As a general rule, if you are approached by law enforcement and you do not wish to continue the conversation, you should orally inform the officer clearly and unequivocally that you do not wish to engage in further conversation. You may even inquire if the officer is either investigating an incident. If not, then you may feel free to return inside of your home.

During a consensual encounter, the officer may ask for your identification and pat you down for their safety.

It is NEVER in your best interest to argue or physically resist the officer, nor would be wise to attempt to leave if the officer informs you that you are subject to an investigation or arrest. If you are arrested illegally, a good defense attorney can assist you.

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Posted

Thank you for the taking to reply. No arrest was made. The pat down was VERY offensive to this person who felt their rights were violated, ESP after the identification check to prove they are who they say they are and they do live there. This question was merely to address rights so IF it happens again or anything like this happens they as well as everyone else, would know what actions to take and what rights we have. This was VERY helpful. :) again, thank you for your time and enjoy the remainder of your weekend! :)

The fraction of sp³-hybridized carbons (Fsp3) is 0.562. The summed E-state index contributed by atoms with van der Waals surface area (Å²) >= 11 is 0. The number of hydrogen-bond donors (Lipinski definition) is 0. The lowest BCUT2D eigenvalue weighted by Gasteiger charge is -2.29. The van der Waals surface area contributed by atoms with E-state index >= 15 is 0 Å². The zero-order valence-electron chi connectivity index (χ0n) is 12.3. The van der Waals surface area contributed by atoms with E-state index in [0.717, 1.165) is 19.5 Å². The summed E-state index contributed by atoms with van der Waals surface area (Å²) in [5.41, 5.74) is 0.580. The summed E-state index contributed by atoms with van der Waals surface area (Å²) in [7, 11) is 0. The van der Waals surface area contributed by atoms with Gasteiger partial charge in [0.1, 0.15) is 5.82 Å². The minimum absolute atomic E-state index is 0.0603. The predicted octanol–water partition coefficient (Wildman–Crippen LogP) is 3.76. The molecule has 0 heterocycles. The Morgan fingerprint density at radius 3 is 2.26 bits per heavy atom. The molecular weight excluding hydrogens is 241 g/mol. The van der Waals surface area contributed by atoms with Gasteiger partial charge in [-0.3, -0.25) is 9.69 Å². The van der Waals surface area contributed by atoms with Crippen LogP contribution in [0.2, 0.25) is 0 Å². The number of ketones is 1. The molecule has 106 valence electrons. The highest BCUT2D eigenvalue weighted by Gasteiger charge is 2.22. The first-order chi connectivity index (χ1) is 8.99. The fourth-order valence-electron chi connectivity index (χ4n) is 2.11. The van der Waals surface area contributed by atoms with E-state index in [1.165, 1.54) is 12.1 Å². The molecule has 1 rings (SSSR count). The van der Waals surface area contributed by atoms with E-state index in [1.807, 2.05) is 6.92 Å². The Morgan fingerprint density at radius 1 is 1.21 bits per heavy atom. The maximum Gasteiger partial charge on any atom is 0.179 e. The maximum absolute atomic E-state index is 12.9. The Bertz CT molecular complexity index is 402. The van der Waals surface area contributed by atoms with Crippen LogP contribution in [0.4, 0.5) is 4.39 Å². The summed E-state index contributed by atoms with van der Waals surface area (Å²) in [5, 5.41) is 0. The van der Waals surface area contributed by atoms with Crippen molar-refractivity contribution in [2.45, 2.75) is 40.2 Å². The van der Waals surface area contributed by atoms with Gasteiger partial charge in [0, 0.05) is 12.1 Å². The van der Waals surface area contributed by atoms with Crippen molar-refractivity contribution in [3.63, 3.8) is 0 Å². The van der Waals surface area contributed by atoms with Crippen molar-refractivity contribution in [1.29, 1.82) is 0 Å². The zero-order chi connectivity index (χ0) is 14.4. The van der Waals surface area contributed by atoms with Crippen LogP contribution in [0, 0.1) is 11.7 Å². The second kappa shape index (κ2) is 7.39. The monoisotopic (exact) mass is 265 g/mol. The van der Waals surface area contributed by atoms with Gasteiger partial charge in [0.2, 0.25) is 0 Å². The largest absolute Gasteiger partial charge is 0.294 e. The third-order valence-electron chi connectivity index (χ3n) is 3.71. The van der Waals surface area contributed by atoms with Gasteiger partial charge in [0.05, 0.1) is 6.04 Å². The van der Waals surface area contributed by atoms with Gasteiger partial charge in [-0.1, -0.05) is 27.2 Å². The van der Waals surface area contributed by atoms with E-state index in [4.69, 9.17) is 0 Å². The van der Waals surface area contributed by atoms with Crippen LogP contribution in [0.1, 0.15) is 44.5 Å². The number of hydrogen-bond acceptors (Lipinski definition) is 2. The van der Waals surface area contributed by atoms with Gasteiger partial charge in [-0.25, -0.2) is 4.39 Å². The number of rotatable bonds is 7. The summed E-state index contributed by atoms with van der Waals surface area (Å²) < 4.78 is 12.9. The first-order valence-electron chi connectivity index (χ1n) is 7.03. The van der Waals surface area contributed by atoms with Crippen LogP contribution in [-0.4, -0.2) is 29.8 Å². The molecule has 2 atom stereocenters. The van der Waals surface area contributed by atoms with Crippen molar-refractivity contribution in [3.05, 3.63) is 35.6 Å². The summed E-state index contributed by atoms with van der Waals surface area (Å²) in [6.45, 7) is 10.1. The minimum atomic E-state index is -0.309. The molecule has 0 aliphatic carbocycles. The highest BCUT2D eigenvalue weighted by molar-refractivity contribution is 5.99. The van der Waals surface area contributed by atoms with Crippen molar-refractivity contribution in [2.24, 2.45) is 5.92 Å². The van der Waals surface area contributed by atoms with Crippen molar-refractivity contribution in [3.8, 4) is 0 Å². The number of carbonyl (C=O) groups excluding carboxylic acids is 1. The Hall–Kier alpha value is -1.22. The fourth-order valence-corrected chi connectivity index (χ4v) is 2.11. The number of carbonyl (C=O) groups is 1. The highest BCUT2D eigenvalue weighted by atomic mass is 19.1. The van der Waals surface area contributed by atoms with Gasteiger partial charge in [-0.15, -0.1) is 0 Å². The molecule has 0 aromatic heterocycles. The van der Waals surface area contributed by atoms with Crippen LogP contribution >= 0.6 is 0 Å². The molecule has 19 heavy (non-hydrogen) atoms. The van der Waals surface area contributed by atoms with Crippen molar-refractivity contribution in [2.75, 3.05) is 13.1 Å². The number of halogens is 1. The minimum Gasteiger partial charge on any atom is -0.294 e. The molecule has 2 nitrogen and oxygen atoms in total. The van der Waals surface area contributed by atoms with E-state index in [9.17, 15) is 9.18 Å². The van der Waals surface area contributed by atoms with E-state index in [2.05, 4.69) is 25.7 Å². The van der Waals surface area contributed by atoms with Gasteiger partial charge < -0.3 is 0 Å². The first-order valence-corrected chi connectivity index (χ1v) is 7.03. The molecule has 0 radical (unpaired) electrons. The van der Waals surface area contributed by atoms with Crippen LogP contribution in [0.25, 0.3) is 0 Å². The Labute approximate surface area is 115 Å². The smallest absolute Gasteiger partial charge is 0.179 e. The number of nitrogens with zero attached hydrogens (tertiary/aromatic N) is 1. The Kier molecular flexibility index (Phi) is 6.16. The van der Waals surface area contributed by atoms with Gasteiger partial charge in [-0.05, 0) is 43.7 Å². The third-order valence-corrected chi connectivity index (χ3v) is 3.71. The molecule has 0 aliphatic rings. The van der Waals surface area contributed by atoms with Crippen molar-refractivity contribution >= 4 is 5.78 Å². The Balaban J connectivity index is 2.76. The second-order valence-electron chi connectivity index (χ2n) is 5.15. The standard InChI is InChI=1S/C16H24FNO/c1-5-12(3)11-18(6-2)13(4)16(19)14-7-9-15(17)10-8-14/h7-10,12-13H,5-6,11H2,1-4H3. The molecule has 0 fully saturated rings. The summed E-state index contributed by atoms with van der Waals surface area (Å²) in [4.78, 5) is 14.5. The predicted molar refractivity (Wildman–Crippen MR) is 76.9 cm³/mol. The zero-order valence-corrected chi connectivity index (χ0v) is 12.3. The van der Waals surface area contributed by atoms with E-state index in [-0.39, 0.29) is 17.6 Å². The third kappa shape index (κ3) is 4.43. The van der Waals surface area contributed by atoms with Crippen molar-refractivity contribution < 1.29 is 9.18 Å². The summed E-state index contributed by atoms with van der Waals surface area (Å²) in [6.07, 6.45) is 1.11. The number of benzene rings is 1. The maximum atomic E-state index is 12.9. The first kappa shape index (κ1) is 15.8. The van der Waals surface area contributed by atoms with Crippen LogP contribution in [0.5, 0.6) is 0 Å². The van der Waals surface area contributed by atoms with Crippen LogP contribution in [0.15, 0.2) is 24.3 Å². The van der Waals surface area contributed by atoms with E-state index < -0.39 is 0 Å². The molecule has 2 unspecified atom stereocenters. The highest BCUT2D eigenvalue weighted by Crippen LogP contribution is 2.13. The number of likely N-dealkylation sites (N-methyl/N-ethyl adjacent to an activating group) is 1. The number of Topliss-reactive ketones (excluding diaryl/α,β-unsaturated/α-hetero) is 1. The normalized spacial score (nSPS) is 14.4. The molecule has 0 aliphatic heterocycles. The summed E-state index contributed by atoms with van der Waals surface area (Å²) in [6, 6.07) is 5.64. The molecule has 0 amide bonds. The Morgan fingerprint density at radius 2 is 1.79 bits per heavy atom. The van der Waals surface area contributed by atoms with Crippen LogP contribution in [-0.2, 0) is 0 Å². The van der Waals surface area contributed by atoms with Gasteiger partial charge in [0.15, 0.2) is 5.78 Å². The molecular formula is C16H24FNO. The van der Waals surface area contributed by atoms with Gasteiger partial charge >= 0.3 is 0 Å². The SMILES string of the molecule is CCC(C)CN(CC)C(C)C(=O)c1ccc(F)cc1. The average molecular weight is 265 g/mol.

Rixon Charles Rafter III

Rixon Charles Rafter III

Posted

Good counsel.

Posted

From the facts set forth, this is what is termed a "mere encounter" between police officer and citizen. While it requires no particular justification for its initiation by the officer, it permissibly lasts only so long as the citizen permits its continuation. While your presence on your own property at the time makes the additional investigative steps more intrusive, the "mere encounter" scenario could occur anywhere. Providing a police officer with basic biographical information (name, address, and identification) is always a wise response to avoid escalation of an encounter, NO other information or cooperation is required and should be withheld unless you are CERTAIN that there is no risk involved in providing more. You are not required to consent to a search of your person, vehicle, or house; and your are not required to answer questions about ANYTHING if you so choose. In your specific situation it would have been perfectly appropriate for you to have politely declined any further interaction and ask that he/she leave. Since you do not reveal that anything of significance came of this encounter, I can't comment further. If criminal charges resulted from the incident, you should obtain the services of a qualified criminal defense attorney without delay.

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Posted